Sunday, July 16, 2017

6 Tips to Help Get the Best out of Your Travel Videos

Travel Videography Tips for Ardent Beginners
If you want to share your globetrotting experiences with the world, these 6 travel videography tips will certainly come in handy.


They say adventures are the best way to learn, and travel videography is no exception. Whether you’re a seasoned blogger or a travel buff, the format we’ll be talking about today will finally help you shape your experiences and share them with the world. Pack your bags and hold onto your tickets: there’s a whole new adventure ahead.


1.  The Only Equipment You’ll Need

Though capturing motion has never been easier, “expert” videographers claim that we cannot do it without pricey equipment. From lenses to gyro rigs, they recommend a whole arsenal of professional tools, when in fact the only thing you actually need is a smartphone with a neat camera.
The rest is pretty circumstantial. Time lapse footage asks for stability, so make some space for a cheap tripod. To make the sound clear, use a mini video mic. Have an HD backup in your backpack at all times. Focus on manual creativity while you’re still a beginner – there’ll be plenty of time (and money) for expensive solutions later.

2.  Choosing Location

Feeling spontaneous? Don’t let anyone tell you that a travel video requires mindful preparation. Just grab your camera and go. It’s true that planning beforehand can save you some time, but where’s the fun in that? Head wherever the road takes you, and always have your gear ready.

3.  How to Tell a Travel Story


Now, here’s something to ponder upon. You can develop the story behind your travel video as you go, but it’s always better to have at least an idea of it before you start filming. Will it be a tale of serene landscapes or an anecdote taken from urban life? Will there be any narration at all, or will you let nature and buildings tell their own story?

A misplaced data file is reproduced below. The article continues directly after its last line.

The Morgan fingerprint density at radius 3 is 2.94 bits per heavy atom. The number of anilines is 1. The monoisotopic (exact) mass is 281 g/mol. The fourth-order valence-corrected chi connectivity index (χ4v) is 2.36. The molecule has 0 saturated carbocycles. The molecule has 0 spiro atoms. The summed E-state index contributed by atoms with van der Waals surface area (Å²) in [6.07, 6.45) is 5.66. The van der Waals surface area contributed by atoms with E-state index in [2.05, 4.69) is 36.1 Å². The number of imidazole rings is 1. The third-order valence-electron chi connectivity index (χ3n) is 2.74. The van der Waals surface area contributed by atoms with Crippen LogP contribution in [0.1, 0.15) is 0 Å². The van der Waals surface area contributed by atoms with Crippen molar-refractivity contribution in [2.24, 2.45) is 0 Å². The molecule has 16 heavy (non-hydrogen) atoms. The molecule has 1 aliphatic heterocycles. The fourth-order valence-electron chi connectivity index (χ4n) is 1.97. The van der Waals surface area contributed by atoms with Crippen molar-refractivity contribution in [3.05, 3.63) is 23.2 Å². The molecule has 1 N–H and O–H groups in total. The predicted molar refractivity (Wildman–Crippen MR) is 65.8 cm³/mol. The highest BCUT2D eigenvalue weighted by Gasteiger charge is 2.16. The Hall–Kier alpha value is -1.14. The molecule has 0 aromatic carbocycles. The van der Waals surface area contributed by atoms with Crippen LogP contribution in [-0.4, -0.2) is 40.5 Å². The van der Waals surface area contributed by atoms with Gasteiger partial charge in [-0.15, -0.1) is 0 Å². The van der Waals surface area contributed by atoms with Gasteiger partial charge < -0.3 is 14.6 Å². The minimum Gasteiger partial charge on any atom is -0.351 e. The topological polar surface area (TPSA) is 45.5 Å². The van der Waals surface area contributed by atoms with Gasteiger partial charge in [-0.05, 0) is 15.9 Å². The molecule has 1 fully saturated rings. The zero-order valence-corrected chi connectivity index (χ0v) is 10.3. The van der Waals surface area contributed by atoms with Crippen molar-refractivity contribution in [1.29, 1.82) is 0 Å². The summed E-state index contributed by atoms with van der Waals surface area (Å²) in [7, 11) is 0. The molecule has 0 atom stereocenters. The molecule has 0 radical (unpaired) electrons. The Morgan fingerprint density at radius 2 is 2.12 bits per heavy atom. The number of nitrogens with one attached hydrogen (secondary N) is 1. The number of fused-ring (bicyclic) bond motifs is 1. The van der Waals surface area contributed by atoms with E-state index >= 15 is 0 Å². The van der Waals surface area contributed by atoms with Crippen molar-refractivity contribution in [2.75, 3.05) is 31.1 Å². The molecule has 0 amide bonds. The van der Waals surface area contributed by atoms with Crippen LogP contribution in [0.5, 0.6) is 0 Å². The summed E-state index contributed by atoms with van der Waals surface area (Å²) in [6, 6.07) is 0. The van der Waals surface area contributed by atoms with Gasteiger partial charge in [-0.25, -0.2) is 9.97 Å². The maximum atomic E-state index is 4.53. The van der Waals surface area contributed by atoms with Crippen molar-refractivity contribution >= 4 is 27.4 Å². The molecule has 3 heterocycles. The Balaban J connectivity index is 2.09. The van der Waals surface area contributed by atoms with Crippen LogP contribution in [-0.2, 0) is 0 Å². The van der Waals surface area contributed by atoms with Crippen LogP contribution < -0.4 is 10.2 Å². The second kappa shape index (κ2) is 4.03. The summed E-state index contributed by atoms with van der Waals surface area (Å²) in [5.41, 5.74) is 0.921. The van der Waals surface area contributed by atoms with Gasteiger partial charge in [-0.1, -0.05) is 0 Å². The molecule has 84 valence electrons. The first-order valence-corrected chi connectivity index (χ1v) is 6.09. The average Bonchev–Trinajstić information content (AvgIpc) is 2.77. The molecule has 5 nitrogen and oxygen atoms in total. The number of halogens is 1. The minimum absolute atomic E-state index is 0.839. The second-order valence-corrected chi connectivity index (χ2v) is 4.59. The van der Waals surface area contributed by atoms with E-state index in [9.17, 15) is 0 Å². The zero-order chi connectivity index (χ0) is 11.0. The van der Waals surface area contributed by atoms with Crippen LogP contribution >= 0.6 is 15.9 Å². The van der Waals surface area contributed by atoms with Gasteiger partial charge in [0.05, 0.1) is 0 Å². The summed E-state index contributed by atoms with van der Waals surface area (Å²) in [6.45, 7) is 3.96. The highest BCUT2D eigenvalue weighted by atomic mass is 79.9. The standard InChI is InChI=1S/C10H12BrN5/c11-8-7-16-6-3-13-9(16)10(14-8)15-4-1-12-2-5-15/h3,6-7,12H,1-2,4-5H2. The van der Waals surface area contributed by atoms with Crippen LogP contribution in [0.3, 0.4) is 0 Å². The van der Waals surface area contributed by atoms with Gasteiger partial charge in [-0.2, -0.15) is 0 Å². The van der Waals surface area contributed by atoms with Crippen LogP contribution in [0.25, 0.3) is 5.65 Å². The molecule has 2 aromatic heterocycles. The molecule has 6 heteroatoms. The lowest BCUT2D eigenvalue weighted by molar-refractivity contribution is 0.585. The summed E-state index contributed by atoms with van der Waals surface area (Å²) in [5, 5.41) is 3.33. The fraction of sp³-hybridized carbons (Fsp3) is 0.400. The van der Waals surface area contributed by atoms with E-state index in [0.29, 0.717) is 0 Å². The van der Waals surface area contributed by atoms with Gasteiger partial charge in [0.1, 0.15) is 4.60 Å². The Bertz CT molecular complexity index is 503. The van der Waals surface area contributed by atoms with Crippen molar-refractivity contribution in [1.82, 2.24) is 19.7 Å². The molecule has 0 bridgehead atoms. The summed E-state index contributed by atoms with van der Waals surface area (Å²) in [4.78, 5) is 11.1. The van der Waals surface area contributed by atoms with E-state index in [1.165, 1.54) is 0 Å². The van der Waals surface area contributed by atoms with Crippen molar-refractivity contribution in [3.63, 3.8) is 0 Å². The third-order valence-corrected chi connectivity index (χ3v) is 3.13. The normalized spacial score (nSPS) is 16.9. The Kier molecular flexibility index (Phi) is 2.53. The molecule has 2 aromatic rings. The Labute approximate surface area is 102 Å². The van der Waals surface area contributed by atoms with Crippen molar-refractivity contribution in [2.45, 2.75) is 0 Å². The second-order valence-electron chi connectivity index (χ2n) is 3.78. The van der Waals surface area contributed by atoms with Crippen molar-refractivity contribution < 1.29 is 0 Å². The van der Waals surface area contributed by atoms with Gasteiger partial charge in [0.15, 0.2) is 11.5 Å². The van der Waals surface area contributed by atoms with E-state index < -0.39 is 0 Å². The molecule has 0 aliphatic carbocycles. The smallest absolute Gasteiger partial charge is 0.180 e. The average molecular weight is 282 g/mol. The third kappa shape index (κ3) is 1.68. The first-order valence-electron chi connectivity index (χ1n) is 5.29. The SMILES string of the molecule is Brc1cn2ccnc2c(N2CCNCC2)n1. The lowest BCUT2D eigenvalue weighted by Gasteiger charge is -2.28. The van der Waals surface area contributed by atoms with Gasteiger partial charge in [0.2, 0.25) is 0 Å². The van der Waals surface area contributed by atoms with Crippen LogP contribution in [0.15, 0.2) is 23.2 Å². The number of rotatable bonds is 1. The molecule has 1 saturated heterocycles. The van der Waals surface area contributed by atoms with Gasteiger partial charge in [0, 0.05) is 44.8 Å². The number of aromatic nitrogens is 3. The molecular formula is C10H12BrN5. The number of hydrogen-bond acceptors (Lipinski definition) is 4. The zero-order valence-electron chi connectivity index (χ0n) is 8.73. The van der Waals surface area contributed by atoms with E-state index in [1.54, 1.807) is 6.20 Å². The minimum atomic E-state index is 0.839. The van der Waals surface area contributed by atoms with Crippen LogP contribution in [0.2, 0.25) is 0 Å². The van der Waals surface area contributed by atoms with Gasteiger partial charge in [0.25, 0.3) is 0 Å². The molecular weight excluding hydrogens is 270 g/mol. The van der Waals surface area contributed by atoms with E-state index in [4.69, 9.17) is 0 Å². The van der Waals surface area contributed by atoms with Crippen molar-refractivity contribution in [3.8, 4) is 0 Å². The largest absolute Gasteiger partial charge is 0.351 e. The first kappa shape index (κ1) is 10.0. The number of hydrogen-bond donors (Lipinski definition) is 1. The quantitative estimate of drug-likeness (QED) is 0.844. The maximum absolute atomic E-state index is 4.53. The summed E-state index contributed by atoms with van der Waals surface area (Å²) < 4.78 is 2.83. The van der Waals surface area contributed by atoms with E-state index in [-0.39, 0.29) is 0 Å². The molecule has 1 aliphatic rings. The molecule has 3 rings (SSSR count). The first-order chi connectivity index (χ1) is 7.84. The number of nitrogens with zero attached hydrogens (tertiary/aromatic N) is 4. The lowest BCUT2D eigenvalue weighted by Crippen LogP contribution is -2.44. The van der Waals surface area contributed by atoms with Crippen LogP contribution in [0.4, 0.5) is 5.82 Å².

Experienced travel videographers usually start with a motif and build a narrative around it. Take Matt Harding of where in the Heck is Matt video fame, for instance. He’s been dancing around exotic locations for more than a decade now, inspiring thousands of amateur video makers to follow his lead. Find your signature style and stick to it, since uniqueness and consistency matter the most.

4.  Keeping It Bright

Just like in photography, or even more so, proper lighting is crucial for shooting videos of great quality. The rule is a pretty simple one, whether it comes to motionless or moving pictures: be the first one to seize the day, and the last one to see the sunset. Film early in the morning and later in the afternoon – the point is to avoid harsh or artificial lighting, and catch the natural daylight.

5.  How Many Frames per Second?


Until a couple of years ago, HD travel videos were pretty costly. Luckily, high-end digital cameras have now been fully replaced by smartphones, at least when it comes to their fps possibilities. Fps, or the number of frames per second, can be easily adjusted to 1080p HD even in inexpensive cameras, and the only concern is memory space.
That’s exactly why we’ve included an HD backup to the list of essentials – a 60 fps video takes up around 200 MB of memory space, so you’ll certainly need one if you’re going to film a lot of material. Why not lower it down to 720p HD at 30 fps, even though it doesn’t consume more than 60 MB? Because the time of blurry movements has finally passed! Once you go 60 fps, you can hardly ever go back.

6.  Editing

Forget everything you might have heard about creative editing! Yes, it’s a bit tricky, but it’s also extremely fun! Most novice videographers enjoy the post-process as much as professionals do since it’s in this creative phase that all those piles of incoherent footage finally come together into a story worth telling.
Keep in mind that the most acceptable length for travel video genre doesn’t go above 2 minutes. Being so, you’ll have plenty of chopping to do, transition styles to think about, and audio files to fine-tune. In case you want to focus on filming for the time being, that’s fine too – just outsource the material to professionals.
Finally, enjoy the adventure! Whichever camera, location, and style you pick, travel videography is all about recording all those tiny, yet life-altering moments.


Authored By Helen Clark
Helen Clark has over 5 years of experience in writing and creating Video films, She have been associated with a host of sites related to Video films and have the expertise to work both on an editorial and advisory level. She intends to educate and keep audience abreast of the latest trends in the world of videography and film making. Presently, she is associated with Video Caddy - a video editing service company that is engaged in video editing and animation.
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